U.S. Navy mine test targets being readied for Knifefish at-sea mine-hunting evaluation (Photo: General Dynamics Mission Systems)

US Navy Tests UUV for Mine-hunting Operations

is the prime contractor for the Knifefish program. The company designed the tactical UUV using an open architecture concept that can be quickly and efficiently modified to accommodate a wide range of missions that may face future naval operations. The Knifefish UUV is based on the General Dynamics Bluefin Robotics Bluefin-21 deep-water AUV. 

The Bluefin SandShark is a one-person-portable, low-cost autonomous underwater vehicle (AUV) designed to leverage today’s miniaturized sensors and small enough to be carried in a backpack. (Credit: General Dynamics Mission Systems)

Bluefin SandShark AUV is Ready to Order

and dive down to 200 meters (656 feet). The tail section of the Bluefin SandShark houses the battery and system electronics and is designed to leave most of the vehicle open for the user to customize with sensors and other mission critical payloads. The Bluefin SandShark joins the company’s Bluefin Robotics family of autonomous underwater products.   “Compared to other small AUVs, the Bluefin SandShark offers customers the most flexibility and diverse mission capabilities at a very affordable cost,” said Carlo Zaffanella, vice president and general manager of Maritime and Strategic

Kraken, Square Robot Form Robotics Partnership

with Square Robot, Inc. for the design, manufacture and support of advanced sensors and robotic systems for confined area inspection applications used by the worldwide oil and gas industry.   The Boston headquartered Square Robot is a privately-held robotics company recently created by former Bluefin Robotics Corporation executives Eric Levitt, Dr. Jerome Vaganay and William O’Halloran that is building a service-based business for confined area inspection applications. Working in conjunction with Square Robot, Kraken will co-develop a series of robotic devices that will use advanced acoustic

Mineman 3rd Class John Stephen-Torres, Commander, Task Group (CTG) 56.1, observes data from a MK 18 MOD 2 UUV for a training evolution during a mine countermeasures squadron exercise (SQUADEX) aboard the Bay-class landing dock ship Cardigan Bay (L3009) of the Royal Fleet Auxiliary. CTG 56.1 conducts mine countermeasures, explosive ordnance disposal, salvage-diving, and force protection operations throughout the U.S. 5th Fleet area of operations. (U.S. Navy photo by Jonah Stepanik)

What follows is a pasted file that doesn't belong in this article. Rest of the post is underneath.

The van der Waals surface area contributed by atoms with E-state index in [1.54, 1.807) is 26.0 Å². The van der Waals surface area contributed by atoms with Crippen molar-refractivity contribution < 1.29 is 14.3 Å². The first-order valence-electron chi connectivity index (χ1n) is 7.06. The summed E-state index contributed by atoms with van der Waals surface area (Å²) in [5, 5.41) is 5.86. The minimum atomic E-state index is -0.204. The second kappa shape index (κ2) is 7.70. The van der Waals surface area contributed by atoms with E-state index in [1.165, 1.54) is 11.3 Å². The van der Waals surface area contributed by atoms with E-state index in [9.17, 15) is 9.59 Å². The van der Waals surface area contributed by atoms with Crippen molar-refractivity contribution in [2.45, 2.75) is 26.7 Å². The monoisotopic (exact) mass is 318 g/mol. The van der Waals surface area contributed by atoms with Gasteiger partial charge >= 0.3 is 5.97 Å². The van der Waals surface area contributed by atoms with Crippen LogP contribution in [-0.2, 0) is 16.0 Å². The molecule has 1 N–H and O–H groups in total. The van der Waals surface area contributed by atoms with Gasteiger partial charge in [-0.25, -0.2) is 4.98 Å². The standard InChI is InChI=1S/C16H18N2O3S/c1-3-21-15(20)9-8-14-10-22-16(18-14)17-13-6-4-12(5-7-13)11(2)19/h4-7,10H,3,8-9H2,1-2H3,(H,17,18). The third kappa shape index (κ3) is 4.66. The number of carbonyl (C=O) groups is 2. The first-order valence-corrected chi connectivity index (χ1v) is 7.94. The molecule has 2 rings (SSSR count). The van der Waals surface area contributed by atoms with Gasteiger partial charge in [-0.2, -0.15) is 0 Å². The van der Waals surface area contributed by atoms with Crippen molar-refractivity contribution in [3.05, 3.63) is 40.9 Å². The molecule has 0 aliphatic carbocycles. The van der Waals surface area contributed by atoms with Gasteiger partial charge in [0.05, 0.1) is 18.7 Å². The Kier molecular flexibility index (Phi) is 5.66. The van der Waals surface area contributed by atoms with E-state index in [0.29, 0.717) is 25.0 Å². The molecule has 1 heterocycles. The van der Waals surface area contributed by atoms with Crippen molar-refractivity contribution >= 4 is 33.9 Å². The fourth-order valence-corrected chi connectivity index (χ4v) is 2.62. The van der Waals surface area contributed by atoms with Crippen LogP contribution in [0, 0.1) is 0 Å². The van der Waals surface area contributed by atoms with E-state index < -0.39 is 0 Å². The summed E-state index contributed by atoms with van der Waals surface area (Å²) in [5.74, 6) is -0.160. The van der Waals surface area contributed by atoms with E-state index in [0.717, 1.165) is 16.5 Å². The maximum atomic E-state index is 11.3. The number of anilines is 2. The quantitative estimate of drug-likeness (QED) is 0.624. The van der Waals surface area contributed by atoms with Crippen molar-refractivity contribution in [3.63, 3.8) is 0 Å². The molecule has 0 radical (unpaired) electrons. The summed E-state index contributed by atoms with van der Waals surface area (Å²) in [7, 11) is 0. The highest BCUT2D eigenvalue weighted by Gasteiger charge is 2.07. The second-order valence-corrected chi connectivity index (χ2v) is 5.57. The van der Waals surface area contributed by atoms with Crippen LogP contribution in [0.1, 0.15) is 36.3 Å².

Unmanned Underwater Vehicles: Is Bigger Better?

Many proprietary systems can mean that most of them will not truly mature.    “Successful system integration and true modularity don’t come from just designing to requirements – they require a different mindset,” said Ethan Butler, Director of Strategic Systems at Bluefin Robotics in Quincy, Mass.    “It’s vital to be thinking ‘modular’ from the very beginning, so that when the time comes to adapt to a different mission or payload you don’t find yourself fighting against design decisions that only work for one.”   Bluefin

General Dynamics Mission Systems Acquires Bluefin Robotics

PRESS RELEASE: General Dynamics Mission Systems has acquired Bluefin Robotics, a manufacturer of unmanned undersea vehicles (UUVs) that perform a wide range of missions for the U.S. military and commercial customers. “Bluefin’s advanced underwater technologies and products are perfectly aligned with our expertise in undersea system integration,” said Chris Marzilli, president of General Dynamics Mission Systems. “We have long specialized in many of the technologies that are making UUVs increasingly effective, and have strong credentials integrating UUVs into naval platforms

EOD HULS MK19 Systems 4 and 5 vehicles (Photo courtesy of Bluefin Robotics)

Hull Inspection Systems Delivered to the US Navy